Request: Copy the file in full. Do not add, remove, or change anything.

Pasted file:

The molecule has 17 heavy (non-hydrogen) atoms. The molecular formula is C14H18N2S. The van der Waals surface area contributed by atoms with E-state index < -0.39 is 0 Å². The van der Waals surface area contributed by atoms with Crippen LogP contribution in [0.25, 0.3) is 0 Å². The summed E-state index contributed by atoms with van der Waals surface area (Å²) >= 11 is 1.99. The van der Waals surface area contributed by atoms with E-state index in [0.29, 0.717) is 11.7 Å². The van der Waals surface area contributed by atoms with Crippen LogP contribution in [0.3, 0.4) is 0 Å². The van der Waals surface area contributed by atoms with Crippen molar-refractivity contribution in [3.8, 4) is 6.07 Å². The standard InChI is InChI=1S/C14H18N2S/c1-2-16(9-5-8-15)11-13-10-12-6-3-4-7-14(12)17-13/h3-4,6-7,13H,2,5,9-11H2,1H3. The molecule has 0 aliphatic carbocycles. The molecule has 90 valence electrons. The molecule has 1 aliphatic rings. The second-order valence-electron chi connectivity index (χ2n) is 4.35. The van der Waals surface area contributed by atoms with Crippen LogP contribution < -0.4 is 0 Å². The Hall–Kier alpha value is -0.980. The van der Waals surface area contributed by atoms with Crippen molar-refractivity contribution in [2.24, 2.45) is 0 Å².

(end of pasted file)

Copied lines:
The molecule has 17 heavy (non-hydrogen) atoms. The molecular formula is C14H18N2S. The van der Waals surface area contributed by atoms with E-state index < -0.39 is 0 Å². The van der Waals surface area contributed by atoms with Crippen LogP contribution in [0.25, 0.3) is 0 Å². The summed E-state index contributed by atoms with van der Waals surface area (Å²) >= 11 is 1.99. The van der Waals surface area contributed by atoms with E-state index in [0.29, 0.717) is 11.7 Å². The van der Waals surface area contributed by atoms with Crippen LogP contribution in [0.3, 0.4) is 0 Å². The van der Waals surface area contributed by atoms with Crippen molar-refractivity contribution in [3.8, 4) is 6.07 Å². The standard InChI is InChI=1S/C14H18N2S/c1-2-16(9-5-8-15)11-13-10-12-6-3-4-7-14(12)17-13/h3-4,6-7,13H,2,5,9-11H2,1H3. The molecule has 0 aliphatic carbocycles. The molecule has 90 valence electrons. The molecule has 1 aliphatic rings. The second-order valence-electron chi connectivity index (χ2n) is 4.35. The van der Waals surface area contributed by atoms with Crippen LogP contribution < -0.4 is 0 Å². The Hall–Kier alpha value is -0.980. The van der Waals surface area contributed by atoms with Crippen molar-refractivity contribution in [2.24, 2.45) is 0 Å².